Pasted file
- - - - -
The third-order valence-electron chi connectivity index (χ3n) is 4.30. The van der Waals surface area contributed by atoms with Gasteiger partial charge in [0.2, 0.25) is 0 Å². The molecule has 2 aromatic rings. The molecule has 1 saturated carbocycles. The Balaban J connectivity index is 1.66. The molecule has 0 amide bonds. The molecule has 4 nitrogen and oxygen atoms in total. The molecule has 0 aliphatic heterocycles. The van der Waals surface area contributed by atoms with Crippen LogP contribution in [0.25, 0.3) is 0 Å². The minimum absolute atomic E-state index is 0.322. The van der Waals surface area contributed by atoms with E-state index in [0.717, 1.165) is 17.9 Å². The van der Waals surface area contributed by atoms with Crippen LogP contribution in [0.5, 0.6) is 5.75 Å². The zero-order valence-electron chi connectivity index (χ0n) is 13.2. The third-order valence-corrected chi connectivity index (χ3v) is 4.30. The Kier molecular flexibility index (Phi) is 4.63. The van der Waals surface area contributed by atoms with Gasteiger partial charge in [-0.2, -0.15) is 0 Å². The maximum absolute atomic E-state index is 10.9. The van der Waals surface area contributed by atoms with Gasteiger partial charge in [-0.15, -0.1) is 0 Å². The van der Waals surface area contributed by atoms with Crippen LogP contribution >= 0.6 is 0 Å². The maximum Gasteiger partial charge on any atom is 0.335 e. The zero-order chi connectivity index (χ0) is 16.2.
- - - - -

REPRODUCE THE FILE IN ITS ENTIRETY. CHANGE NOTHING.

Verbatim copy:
The third-order valence-electron chi connectivity index (χ3n) is 4.30. The van der Waals surface area contributed by atoms with Gasteiger partial charge in [0.2, 0.25) is 0 Å². The molecule has 2 aromatic rings. The molecule has 1 saturated carbocycles. The Balaban J connectivity index is 1.66. The molecule has 0 amide bonds. The molecule has 4 nitrogen and oxygen atoms in total. The molecule has 0 aliphatic heterocycles. The van der Waals surface area contributed by atoms with Crippen LogP contribution in [0.25, 0.3) is 0 Å². The minimum absolute atomic E-state index is 0.322. The van der Waals surface area contributed by atoms with E-state index in [0.717, 1.165) is 17.9 Å². The van der Waals surface area contributed by atoms with Crippen LogP contribution in [0.5, 0.6) is 5.75 Å². The zero-order valence-electron chi connectivity index (χ0n) is 13.2. The third-order valence-corrected chi connectivity index (χ3v) is 4.30. The Kier molecular flexibility index (Phi) is 4.63. The van der Waals surface area contributed by atoms with Gasteiger partial charge in [-0.2, -0.15) is 0 Å². The maximum absolute atomic E-state index is 10.9. The van der Waals surface area contributed by atoms with Gasteiger partial charge in [-0.15, -0.1) is 0 Å². The van der Waals surface area contributed by atoms with Crippen LogP contribution >= 0.6 is 0 Å². The maximum Gasteiger partial charge on any atom is 0.335 e. The zero-order chi connectivity index (χ0) is 16.2.